It's the "war" Fox News commentator Bill O'Reilly and his "cultural
warriors" battle every December, trying to save Christmas. Frothing at the mouth for hours of air time, O'Reilly extrapolates from various church vs. state skirmishes and politically correct marketing efforts that there is a national conspiracy to eradicate Christmas.
It's ironic, because what this avowed patriot is actually railing against
couldn't be more American: the First Amendment.
Charles Haynes, a senior scholar at the First Amendment Center, explains the guiding principle -- simply, to "treat people of all faiths or none with fairness and respect." Therefore, holiday programs "shouldn't make any students feel excluded or identified with a religion not their own." Religious music shouldn't dominate a choral program, but can be included. Public seasonal displays should contain both secular and religious elements.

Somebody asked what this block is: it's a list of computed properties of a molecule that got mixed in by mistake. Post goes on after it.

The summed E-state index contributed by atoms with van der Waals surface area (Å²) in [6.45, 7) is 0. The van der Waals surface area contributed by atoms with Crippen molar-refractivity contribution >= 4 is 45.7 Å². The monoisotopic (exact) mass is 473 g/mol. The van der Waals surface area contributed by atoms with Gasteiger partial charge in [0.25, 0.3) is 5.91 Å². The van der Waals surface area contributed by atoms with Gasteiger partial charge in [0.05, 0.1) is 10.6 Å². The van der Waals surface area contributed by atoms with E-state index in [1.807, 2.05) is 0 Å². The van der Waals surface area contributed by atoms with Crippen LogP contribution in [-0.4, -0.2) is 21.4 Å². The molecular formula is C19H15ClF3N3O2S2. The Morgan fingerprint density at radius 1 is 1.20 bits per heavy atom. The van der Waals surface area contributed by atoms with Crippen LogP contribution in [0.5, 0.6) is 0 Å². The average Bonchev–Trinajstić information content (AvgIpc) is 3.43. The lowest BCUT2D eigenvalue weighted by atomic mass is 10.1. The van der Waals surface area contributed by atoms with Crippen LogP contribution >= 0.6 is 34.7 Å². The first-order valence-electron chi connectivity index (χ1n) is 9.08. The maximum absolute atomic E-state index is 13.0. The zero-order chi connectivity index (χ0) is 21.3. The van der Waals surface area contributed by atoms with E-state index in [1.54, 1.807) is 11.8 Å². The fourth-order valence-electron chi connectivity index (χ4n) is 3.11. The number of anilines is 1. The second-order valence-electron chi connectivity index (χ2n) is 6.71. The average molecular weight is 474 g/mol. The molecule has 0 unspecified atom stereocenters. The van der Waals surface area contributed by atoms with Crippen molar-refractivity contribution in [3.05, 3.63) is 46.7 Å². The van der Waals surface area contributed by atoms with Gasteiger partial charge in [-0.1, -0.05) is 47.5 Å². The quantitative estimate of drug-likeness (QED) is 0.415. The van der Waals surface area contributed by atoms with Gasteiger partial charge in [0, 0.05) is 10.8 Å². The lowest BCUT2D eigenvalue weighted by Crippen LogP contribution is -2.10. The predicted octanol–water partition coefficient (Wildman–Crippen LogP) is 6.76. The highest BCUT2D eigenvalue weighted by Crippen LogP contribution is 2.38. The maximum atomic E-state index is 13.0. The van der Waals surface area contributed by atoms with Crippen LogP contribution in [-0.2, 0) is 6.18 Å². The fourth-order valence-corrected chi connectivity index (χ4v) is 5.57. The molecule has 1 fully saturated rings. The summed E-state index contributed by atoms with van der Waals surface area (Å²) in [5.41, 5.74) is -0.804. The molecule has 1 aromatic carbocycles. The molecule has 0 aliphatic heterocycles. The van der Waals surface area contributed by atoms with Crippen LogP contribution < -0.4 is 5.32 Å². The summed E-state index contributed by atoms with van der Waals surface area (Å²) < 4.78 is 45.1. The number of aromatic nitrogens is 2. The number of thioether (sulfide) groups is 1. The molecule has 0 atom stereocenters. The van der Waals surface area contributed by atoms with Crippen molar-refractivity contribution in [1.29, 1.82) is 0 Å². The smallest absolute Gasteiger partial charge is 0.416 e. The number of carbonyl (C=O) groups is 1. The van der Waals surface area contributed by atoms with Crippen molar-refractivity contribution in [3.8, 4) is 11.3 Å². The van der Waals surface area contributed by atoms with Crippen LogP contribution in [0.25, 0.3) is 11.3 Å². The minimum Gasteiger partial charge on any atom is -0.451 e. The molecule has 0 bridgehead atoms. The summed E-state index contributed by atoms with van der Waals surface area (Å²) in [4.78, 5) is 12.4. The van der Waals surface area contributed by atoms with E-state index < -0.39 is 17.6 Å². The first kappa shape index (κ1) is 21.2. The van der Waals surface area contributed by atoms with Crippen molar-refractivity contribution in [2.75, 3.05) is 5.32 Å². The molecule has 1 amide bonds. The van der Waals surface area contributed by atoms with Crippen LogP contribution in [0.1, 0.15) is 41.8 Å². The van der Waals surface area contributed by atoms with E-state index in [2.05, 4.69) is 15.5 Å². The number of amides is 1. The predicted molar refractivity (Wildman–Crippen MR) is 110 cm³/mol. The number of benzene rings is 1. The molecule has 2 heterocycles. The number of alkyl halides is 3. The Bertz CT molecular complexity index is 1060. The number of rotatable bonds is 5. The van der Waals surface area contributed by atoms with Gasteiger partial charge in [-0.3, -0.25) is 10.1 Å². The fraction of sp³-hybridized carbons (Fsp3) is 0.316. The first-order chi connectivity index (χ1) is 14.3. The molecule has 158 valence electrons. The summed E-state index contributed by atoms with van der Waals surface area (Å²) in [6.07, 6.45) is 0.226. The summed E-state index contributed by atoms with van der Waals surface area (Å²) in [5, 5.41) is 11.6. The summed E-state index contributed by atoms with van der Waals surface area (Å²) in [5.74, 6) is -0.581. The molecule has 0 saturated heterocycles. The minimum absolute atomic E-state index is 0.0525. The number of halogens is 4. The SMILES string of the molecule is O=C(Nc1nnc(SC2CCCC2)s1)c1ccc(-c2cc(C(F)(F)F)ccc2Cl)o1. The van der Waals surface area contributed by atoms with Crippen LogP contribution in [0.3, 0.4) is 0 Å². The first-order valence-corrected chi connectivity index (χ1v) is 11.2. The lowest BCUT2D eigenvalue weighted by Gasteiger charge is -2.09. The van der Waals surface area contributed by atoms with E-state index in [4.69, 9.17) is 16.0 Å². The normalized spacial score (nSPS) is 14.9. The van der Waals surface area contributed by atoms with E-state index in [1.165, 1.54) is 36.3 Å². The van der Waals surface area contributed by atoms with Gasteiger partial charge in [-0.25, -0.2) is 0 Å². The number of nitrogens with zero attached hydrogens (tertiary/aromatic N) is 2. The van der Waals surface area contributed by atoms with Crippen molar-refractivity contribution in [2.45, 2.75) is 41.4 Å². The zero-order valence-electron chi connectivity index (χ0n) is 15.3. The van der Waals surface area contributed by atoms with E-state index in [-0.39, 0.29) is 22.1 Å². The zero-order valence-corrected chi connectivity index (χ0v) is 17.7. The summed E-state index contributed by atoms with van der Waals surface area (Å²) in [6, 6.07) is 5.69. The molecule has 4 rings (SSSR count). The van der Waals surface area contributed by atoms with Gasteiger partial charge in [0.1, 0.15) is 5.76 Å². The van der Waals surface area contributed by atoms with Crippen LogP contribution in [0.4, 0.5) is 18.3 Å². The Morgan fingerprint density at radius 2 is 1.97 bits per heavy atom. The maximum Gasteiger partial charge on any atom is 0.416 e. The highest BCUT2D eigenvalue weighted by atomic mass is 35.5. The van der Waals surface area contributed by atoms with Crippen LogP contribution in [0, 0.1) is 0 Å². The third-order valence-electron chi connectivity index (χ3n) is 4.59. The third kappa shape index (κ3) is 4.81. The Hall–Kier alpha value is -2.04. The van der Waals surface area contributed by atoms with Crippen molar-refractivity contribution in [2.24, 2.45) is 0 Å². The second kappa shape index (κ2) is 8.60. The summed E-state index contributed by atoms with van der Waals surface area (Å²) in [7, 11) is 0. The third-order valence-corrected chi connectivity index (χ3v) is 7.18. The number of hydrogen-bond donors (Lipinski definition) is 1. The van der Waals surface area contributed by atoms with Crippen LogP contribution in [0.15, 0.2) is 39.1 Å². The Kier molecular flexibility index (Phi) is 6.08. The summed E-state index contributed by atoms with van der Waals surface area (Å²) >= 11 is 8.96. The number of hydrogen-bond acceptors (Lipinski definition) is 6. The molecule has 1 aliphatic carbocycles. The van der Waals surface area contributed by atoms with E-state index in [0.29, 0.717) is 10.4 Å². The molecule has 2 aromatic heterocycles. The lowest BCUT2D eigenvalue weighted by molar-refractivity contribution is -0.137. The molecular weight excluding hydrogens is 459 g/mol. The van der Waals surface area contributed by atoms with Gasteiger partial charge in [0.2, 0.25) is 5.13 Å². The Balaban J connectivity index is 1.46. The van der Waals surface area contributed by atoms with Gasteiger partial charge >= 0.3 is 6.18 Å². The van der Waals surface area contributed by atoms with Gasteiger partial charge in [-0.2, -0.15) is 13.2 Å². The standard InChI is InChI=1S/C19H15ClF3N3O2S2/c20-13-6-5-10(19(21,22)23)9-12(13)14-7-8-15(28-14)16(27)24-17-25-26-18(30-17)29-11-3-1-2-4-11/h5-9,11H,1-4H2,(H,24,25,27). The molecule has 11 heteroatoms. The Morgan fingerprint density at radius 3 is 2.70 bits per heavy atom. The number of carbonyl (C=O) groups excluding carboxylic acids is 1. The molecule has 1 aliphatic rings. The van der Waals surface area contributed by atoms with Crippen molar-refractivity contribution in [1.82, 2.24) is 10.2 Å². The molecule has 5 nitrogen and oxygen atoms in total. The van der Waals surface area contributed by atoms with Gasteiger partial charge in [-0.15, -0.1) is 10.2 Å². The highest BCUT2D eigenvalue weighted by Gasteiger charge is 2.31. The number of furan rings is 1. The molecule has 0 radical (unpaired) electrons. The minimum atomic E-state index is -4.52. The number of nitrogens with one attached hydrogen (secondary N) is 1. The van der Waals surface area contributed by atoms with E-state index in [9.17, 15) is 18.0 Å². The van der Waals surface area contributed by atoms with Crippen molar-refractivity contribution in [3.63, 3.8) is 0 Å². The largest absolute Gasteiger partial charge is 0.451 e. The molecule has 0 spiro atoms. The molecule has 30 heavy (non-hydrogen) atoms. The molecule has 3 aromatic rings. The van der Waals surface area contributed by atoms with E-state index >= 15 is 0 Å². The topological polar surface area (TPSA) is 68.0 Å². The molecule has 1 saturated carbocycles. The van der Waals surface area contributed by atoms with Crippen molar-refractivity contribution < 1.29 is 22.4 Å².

This is a peculiar perspective for several reasons. It starts with her peculiar interpretation of the first amendment. Here is the text from the Constitution...
Congress shall make no law respecting an establishment of religion, or prohibiting the free exercise thereof; or abridging the freedom of speech, or of the press; or the right of the people peaceably to assemble, and to petition the Government for a redress of grievances
Now, I must have missed the part where it is against the first amendment to make someone feel uncomfortable. Second, Christmas is a federal holiday. Now, Ms. Sarvady would apparently have us celebrate this FEDERAL holiday without any mention of it anywhere in public. Third, O'Reilly isn't against displaying religious symbols from all the holidays of the season. He just feels as though Christmas shouldn't be singled out and not displayed. Here is how he put it.
The usual Christmas deniers are appalled the ACLU is not going to sue anybody this year. And that's because they lose almost every time they drag Christmas into court. And even those pinheads are tired of wasting money.